Federalism

Take the 10th–Please!

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Tim Cavanaugh was earlier riffing off the 9th amendment's multiple ideological uses; here's a report from the 10th Amendment Center on some recent action on the notion that the states and the people have some powers reserved to them from the Feds.

Excerpts:

In states around the country, there's a growing movement to address and resist two of the most abused parts of the Constitution – the Commerce Clause and the 2nd Amendment.  Already being considered in a number of state legislatures, and passed as law in Montana and Tennessee this year, the Firearms Freedom Act (FFA) is a state law that seeks to do just that.

The latest to join the FFA movement?  Kentucky.  Pre-filed for the 2010 legislative session, HB87 seeks to "Create new sections of KRS Chapter 237, relating to firearms, firearm accessories and ammunition that are made in Kentucky, marked made in Kentucky, and used in Kentucky, to specify that these items are exempt from federal law"….

All across the country, activists and state-legislators are pressing for similar legislation, to nullify specific federal laws within their states.

A proposed Constitutional Amendment to effectively ban national health care will go to a vote in Arizona in 2010.  Fourteen states now have some form of medical marijuana laws—in direct contravention to federal laws which state that the plant is illegal in all circumstances.  And, massive state nullification of the 2005 Real ID Act has rendered the law nearly void.

This sort of nullification of federal law by the states has some awkward history in America, and indeed a court fight is already on over the Firearms Freedom Act in Montana:

In October, the Montana Shooting Sports Association (MSSA) and the Second Amendment Foundation (SAF) filed a lawsuit in federal court in Missoula, MT to validate the principles and terms of the Montana Firearms Freedom Act (MFFA).

"We feel very strongly that the federal government has gone way too far in attempting to regulate a lot of activity that occurs only in-state," explained MSSA President Gary Marbut. "The Montana Legislature and governor agreed with us by enacting the MFFA.  It's time for Montana and her sister states to take a stand against the bullying federal government, which the Legislature and Governor have done and we are doing with this lawsuit. We welcome the support of many other states that are stepping up to the plate with their own firearms freedom acts."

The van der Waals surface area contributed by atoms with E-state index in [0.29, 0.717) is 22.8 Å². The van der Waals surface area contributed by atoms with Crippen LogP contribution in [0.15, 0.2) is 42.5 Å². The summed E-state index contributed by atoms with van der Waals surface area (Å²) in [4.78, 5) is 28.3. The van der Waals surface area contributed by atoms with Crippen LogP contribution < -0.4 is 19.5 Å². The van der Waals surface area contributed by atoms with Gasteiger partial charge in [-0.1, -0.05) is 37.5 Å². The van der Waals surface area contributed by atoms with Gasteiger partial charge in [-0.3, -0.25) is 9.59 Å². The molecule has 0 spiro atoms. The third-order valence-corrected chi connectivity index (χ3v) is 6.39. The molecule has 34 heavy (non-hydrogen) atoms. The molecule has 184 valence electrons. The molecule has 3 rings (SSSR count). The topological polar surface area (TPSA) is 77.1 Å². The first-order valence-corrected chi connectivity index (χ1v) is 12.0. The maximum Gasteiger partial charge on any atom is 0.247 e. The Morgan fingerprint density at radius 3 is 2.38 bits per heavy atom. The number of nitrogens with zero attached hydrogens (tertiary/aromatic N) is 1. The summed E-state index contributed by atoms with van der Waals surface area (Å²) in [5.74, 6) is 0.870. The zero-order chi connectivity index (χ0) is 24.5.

Radley Balko back in September on liberal horror of modern invocations of the 10th.

NEXT: Dave Bing's Last-Second Shot

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  1. Looks like some lesser laws are getting a work over, like civil service and title V

    http://www.washingtonexaminer……2.html>

    1. I watched a municipality (city) do this exact thing. It blew up in the city managers face. Ended in some fairly large legal settlements and cost the citizens quite a bit of money.

      Oh the days of civil service, how I don’t miss the. But I do cherish my fond memories. Like the time a supervisor spelled out “inbeqeen” in writing while trying to tell me what exactly he had screwed up.

  2. If I were running for Congress, I’d run on basically five bullet points, and one would be a massive scaling back of the commerce clause.

    If the constitution meant that the federal government can do whatever it wants, whenever it wants and for whatever reason it wants, it would have said that and not what it actually said.

    1. That’s always been my thought. I mean, the founders were smart guys with full command of the language – if they had wanted Congress to be able to do whatever the fuck it pleased, they would have just hauled off and said so. Especially since they were undoubtedly familiar with the theory of parliamentary supremacy – it would have been straightforward enough to have written that into the constitution if they had wanted it.

    2. Wouldn’t scaling back the commerce clause also negate the idea of allowing unfettered interstate commerce for health care insurance plans though?

      1. no, because thats actually interstate commerce a commericial transaction between individuals/ firms over state borders… the purpose of the clause was remove protectionist barriers between states that had occured under the articles of the confederation.